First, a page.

NOAA displayed tons of plastic and other debris collected in the remote Northwest Hawaii Islands, where the trash threatens wildlife and coral.
During a five-week mission by NOAA to the remote Papahanaumokuakea Marine National Monument, more that 160,000 pounds of garbage was collected from the reefs and shorelines. The trash was displayed at a press event on Ford Island on Friday, Nov. 9.
NOAA says the most commonly found trash is “derelict fishing nets, floats, foam buoys, plastic fragments, plastic bottles, bottle caps, cigarette lighters, shoes, and toothbrushes.”
Rope and fishing nets make up a major portion of marine debris. According to NOAA, the convergence of ocean currents (gyre) carries lost and abandoned fishing nets and gear from all over the Pacific Ocean.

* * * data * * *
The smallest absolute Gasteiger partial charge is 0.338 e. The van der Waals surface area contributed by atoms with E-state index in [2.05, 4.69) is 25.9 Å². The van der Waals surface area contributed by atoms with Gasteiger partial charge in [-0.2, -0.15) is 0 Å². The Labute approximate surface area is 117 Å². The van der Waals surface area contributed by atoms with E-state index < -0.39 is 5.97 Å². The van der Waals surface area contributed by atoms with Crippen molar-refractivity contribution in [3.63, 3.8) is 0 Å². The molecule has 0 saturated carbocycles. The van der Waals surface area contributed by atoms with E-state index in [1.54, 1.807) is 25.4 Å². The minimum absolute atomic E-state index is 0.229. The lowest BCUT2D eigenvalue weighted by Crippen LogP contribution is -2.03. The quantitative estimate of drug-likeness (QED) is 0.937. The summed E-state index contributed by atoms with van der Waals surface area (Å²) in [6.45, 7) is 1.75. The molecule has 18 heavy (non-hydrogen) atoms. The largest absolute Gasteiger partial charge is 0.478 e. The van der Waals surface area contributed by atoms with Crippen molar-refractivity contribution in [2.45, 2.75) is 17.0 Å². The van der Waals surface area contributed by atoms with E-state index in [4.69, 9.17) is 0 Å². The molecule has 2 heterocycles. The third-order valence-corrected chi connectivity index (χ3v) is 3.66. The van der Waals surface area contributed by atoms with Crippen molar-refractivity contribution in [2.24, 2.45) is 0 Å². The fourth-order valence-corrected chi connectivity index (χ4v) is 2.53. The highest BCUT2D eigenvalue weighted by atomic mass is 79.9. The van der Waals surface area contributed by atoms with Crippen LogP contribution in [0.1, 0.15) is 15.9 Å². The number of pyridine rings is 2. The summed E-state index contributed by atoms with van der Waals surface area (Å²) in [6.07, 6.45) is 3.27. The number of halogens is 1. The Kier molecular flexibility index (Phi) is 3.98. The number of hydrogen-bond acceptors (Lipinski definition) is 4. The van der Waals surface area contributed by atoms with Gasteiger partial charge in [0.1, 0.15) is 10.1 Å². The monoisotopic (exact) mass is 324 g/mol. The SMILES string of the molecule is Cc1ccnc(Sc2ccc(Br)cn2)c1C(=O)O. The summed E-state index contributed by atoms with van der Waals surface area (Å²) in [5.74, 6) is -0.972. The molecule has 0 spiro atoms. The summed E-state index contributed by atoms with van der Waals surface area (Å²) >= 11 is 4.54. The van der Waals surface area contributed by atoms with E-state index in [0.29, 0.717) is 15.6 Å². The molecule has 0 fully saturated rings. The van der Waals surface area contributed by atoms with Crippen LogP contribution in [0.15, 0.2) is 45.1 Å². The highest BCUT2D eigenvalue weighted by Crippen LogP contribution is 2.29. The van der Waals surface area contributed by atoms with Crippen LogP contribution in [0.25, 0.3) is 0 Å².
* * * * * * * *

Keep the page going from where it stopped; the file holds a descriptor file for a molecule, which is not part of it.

Student volunteers assisted with the sorting of large bags of marine trash collected from the mission to Papahanaumokuakea monument.
Derelict fishing nets and gear pose a large threat to wildlife and the shoreline environment, according to NOAA. It is particularly damaging to fragile coral reefs.
Students and volunteers sort and separate the marine debris into different categories such as styrofoam and plastics.
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